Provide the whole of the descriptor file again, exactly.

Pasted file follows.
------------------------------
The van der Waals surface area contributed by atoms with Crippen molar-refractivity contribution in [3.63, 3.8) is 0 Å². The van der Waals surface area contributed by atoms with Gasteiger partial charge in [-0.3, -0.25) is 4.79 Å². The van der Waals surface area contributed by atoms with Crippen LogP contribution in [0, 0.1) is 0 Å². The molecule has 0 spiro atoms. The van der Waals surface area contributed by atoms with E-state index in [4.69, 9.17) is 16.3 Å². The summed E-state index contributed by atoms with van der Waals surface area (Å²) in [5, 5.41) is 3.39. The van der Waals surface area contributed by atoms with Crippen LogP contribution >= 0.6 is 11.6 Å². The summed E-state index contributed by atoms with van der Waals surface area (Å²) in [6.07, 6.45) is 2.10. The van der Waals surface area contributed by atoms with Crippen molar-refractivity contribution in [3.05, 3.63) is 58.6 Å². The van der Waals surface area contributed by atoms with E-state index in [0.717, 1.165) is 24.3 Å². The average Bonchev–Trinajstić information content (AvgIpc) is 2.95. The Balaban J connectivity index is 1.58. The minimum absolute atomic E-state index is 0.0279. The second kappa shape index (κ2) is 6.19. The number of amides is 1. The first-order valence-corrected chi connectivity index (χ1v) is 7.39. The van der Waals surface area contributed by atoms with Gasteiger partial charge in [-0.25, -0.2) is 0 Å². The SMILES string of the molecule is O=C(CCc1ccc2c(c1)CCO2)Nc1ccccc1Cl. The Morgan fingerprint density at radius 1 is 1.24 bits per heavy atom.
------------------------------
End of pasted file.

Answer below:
The van der Waals surface area contributed by atoms with Crippen molar-refractivity contribution in [3.63, 3.8) is 0 Å². The van der Waals surface area contributed by atoms with Gasteiger partial charge in [-0.3, -0.25) is 4.79 Å². The van der Waals surface area contributed by atoms with Crippen LogP contribution in [0, 0.1) is 0 Å². The molecule has 0 spiro atoms. The van der Waals surface area contributed by atoms with E-state index in [4.69, 9.17) is 16.3 Å². The summed E-state index contributed by atoms with van der Waals surface area (Å²) in [5, 5.41) is 3.39. The van der Waals surface area contributed by atoms with Crippen LogP contribution >= 0.6 is 11.6 Å². The summed E-state index contributed by atoms with van der Waals surface area (Å²) in [6.07, 6.45) is 2.10. The van der Waals surface area contributed by atoms with Crippen molar-refractivity contribution in [3.05, 3.63) is 58.6 Å². The van der Waals surface area contributed by atoms with E-state index in [0.717, 1.165) is 24.3 Å². The average Bonchev–Trinajstić information content (AvgIpc) is 2.95. The Balaban J connectivity index is 1.58. The minimum absolute atomic E-state index is 0.0279. The second kappa shape index (κ2) is 6.19. The number of amides is 1. The first-order valence-corrected chi connectivity index (χ1v) is 7.39. The van der Waals surface area contributed by atoms with Gasteiger partial charge in [-0.25, -0.2) is 0 Å². The SMILES string of the molecule is O=C(CCc1ccc2c(c1)CCO2)Nc1ccccc1Cl. The Morgan fingerprint density at radius 1 is 1.24 bits per heavy atom.